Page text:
EXCLUSIVE: Environment-focused venture capital firm TSP Ventures is looking to back up to 10 start-ups in 2023, its CEO has confirmed.
Co-founder Chris Smith also said the VC will invest between £250,000 to £1m primarily into hardware-producing start-ups, with £750,000 plus being the sweet spot.
“Being a young VC, we spent more in 2022 than in 2021 and we’d expect to invest more again in 2023,” Smith told Growth Business at the Tomorrow Matters conference in London.
“Our thesis is that the world has got four problems,” Smith said. “Climate change, pollution, biodiversity and habitat loss, and equality of opportunity. If those are the problems, what needs to be done to address them?
“Carbon capture utilisation and energy storage is part of what we do because one of the main problems with renewables is intermittency,” he added. “The sun doesn’t always shine. The wind doesn’t always blow when you want it to.
“But some things are not venture capital investments. As well as looking at these big problems and how we can invest our money into companies that are going to change the world, we also need to invest in something that makes us a lot of money. It has to tick both boxes.”
One start-up that certainly has ticked both boxes is HiiROC, a company which cracks methane to produce hydrogen using its plasma torch. TSP Ventures was the first to invest when the tech was at its very earliest stages and last year the company raised £28m, resulting in Smith and his team taking a partial exit.
“We took enough off the table to de-risk our entire portfolio,” he said. “But we’re still very much invested.”
‘These are the things that are going to solve the world’s problems, not another app on another middle-class iPhone’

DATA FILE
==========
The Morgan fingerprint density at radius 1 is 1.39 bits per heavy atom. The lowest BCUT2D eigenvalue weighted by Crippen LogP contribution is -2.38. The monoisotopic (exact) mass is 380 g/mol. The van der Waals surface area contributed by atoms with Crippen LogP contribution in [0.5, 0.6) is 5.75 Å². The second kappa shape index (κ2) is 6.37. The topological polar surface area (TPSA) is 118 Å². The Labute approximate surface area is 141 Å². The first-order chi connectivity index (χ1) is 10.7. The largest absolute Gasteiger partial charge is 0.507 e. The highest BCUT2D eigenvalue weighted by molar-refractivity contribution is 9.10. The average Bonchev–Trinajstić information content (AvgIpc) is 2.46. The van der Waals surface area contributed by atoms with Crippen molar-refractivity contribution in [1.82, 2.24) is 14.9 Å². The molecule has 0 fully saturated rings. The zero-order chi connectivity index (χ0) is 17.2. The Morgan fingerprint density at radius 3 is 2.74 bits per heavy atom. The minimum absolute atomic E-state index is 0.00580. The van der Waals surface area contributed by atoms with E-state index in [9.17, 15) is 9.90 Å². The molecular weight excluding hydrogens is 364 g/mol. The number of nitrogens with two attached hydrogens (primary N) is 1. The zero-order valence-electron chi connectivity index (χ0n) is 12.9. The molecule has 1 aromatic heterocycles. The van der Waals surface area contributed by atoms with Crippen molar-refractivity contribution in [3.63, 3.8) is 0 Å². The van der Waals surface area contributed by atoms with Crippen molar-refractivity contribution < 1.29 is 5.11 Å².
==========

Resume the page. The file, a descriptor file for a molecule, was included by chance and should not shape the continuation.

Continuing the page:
In its strategy of investing primarily in hardware, TSP Ventures is bucking the venture capital trend according to a recent US report, which found climate tech hardware start-ups are finding it a lot more difficult to fundraise than software firms.
“Science and engineering are difficult,” Smith says, leaning forward. “You’ve got to really work hard to understand it. We’re prepared to put that hard work in because it’s hard science that’s going to solve the hard problems.
“Just because you have an app on your phone which tells you what your carbon footprint is, will it change your behaviour? It might, but it’s the energy transition, energy storage or soil health – these are the things that are going to solve the world’s problems, not another app on another middle-class iPhone.
“It is more challenging now for founders to raise money than it previously was. That is certainly true,” he adds. “And the more stable things become, the more comfortable it will be for founders to raise money. That said, there is still a lot of money sloshing about looking for a home.”
Smith says he feels a degree of empathy with these founders. After attending Sandhurst straight from school in 1981, he started four start-ups himself and now implements a “venture then nurture” policy at the VC.
“I get a bit military about this so I tell them now, I’m in the trench with you and I will fight for you,” he says. “I coach soldiers with PTSD and I coach entrepreneurs in my portfolio – if they want it.
“That sense of we’re on your team and you’re not alone anymore. One of my start-ups went wrong and I lost a lot of money. I had three kids, I was sat at the end of the bed, tears in my eyes turning to my lovely wife saying, ‘Sorry darling, I’ve effed it.’ It’s a lonely place.
“It’s not for everybody being a founder of a start-up. And to be able to put an arm around their shoulder figuratively, and say, ‘Look, this isn’t so bad, what can we do here?’ It’s not unique – but I’m not sure many VCs do that.”
What does TSP Ventures look for in founders?
Grit: “Defined as passion, purpose and perseverance. We’re looking for that grit.”
Technically savviness: “And when I mean tech I mean science, not software.”
A bit of humility: “A dangerous sign for us is inexperience, coupled with a lack of humility. You get some young, smart, technically savvy, confident 27-year-old who’s a bit of a marketer. But you just think, you’ll want it all your way. That’s a dangerous thing.”